Thank you for talking to Break A Leg. Tell me about this production of Steel Magnolias and how does it translate from screen to stage?
Steel Magnolias is an uplifting, and touching play about six women, and what they go through as mothers, wives and daughters. It’s a beautiful portrayal of female friendship, and it is a testament to the strength of women, as you see how women support each other through the lows and highs of life, whilst maintaining a humorous spirit.
Robert Harling wrote both the play and the screenplay, and whilst they are similar, there are differences. Whilst men play important roles in these women’s lives, the men do not appear on stage, yet they appear in the film. Also, in the play, everything takes place in Truvy’s Salon, which we have decided is like a women’s sanctuary, and so the men would rarely enter it anyway. One thing that must be said, is that Steel Magnolias is a masterfully written play, with a very strong rhythm. A lot of clues about the characters can be found in the text. The play was the original format, and I think it has its own heartbeat.
How familiar were you with the production?
The text was very familiar to me as I had performed in a school production of Steel Magnolias. The writing had instantly grabbed me. The visceral nature of the text makes you connect quite quickly to it, and once you know the play, it’s not easy to forget it.
I had played the role of Annelle back then, so it’s been very interesting to explore the world of the play through Shelby’s eyes this time. It’s also been such a joy to watch Ariel Harrison, do a fantastic job of bringing Annelle to life with all the quirks and changes that the play demands.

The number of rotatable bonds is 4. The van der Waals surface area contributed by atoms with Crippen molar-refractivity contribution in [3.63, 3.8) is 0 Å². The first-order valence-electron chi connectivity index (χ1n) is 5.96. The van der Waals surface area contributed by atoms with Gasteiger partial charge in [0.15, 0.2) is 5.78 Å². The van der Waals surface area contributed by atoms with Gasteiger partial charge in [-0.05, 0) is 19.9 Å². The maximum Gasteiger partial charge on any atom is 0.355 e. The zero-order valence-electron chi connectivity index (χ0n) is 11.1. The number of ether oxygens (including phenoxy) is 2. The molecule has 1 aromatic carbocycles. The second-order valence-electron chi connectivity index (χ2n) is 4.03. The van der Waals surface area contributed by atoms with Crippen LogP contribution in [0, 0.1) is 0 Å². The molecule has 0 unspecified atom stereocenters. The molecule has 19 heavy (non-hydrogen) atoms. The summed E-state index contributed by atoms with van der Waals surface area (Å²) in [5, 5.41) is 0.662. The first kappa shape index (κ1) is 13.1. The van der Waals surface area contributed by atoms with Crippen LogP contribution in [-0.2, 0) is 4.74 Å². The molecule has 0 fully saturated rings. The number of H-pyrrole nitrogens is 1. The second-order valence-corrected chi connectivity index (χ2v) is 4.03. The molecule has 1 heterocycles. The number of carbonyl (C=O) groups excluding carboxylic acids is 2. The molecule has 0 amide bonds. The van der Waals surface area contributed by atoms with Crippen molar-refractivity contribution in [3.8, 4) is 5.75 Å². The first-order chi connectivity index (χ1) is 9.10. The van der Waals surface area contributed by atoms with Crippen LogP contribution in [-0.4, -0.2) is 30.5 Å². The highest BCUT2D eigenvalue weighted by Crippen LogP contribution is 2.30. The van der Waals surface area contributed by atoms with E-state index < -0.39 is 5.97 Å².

Tell me about the character you play and how you felt they should be played when you first saw the script.
As Robert Harling did such a good job of creating distinctly different characters, that share both similar and opposing traits, you get an instinct about characters quite quickly, and I think my initial thoughts were right. I play Shelby Eatenton, who is fiery, and determined, but also wears rose-tinted glasses. Shelby has diabetes but will not allow her condition to stand in the way of her womanhood. She constantly fights against the idea that her diabetes defines her. Shelby pushes boundaries in order to feel alive, and wants to be perceived as capable of achieving anything and being ‘normal’. Shelby is also very emotionally intelligent, and adept at controlling her environment and fulfilling her needs. At the same time, she is very nurturing and caring. She’s not selfish.
What do you think the audience will take away from the piece?
That life is unpredictable and that we should be thankful for good friends.
Have you a favourite scene or line?
My favourite scene is between Shelby and her mother, M’lynn, when Shelby visits before Christmas to reveal a secret. The conversation is difficult but the scene is written so well that the emotion flows.
My favourite line of Shelby’s is: ‘My dream is to get old and sit on the back porch, covered with grandchildren and say, “No!” and ‘Stop that!'”.
Finally, sell the show to me, why should people come and see it
Not only is the set design gorgeous, but the direction is inspired and the play will make you laugh and cry, occasionally at the same time.